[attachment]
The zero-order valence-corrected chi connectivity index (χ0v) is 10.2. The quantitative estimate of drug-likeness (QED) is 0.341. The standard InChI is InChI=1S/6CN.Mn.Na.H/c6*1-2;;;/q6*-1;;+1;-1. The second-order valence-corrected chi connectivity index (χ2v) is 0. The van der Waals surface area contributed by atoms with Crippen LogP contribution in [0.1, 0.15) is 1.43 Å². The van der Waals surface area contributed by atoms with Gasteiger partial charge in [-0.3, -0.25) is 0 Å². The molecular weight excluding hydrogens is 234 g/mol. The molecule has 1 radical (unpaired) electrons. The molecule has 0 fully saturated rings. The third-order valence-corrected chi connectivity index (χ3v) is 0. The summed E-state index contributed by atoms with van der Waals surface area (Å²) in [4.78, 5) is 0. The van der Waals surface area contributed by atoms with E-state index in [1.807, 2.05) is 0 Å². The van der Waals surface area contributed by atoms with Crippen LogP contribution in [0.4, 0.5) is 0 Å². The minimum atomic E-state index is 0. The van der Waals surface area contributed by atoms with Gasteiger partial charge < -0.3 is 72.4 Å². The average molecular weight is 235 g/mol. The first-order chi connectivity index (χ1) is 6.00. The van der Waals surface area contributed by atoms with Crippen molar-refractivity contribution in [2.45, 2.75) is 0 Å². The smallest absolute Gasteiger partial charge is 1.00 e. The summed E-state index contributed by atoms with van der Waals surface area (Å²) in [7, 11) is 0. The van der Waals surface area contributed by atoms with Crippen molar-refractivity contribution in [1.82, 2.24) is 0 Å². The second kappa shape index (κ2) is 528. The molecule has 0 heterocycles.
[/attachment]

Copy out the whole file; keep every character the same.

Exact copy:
The zero-order valence-corrected chi connectivity index (χ0v) is 10.2. The quantitative estimate of drug-likeness (QED) is 0.341. The standard InChI is InChI=1S/6CN.Mn.Na.H/c6*1-2;;;/q6*-1;;+1;-1. The second-order valence-corrected chi connectivity index (χ2v) is 0. The van der Waals surface area contributed by atoms with Crippen LogP contribution in [0.1, 0.15) is 1.43 Å². The van der Waals surface area contributed by atoms with Gasteiger partial charge in [-0.3, -0.25) is 0 Å². The molecular weight excluding hydrogens is 234 g/mol. The molecule has 1 radical (unpaired) electrons. The molecule has 0 fully saturated rings. The third-order valence-corrected chi connectivity index (χ3v) is 0. The summed E-state index contributed by atoms with van der Waals surface area (Å²) in [4.78, 5) is 0. The van der Waals surface area contributed by atoms with E-state index in [1.807, 2.05) is 0 Å². The van der Waals surface area contributed by atoms with Crippen LogP contribution in [0.4, 0.5) is 0 Å². The minimum atomic E-state index is 0. The van der Waals surface area contributed by atoms with Gasteiger partial charge < -0.3 is 72.4 Å². The average molecular weight is 235 g/mol. The first-order chi connectivity index (χ1) is 6.00. The van der Waals surface area contributed by atoms with Crippen molar-refractivity contribution in [2.45, 2.75) is 0 Å². The smallest absolute Gasteiger partial charge is 1.00 e. The summed E-state index contributed by atoms with van der Waals surface area (Å²) in [7, 11) is 0. The van der Waals surface area contributed by atoms with Crippen molar-refractivity contribution in [1.82, 2.24) is 0 Å². The second kappa shape index (κ2) is 528. The molecule has 0 heterocycles.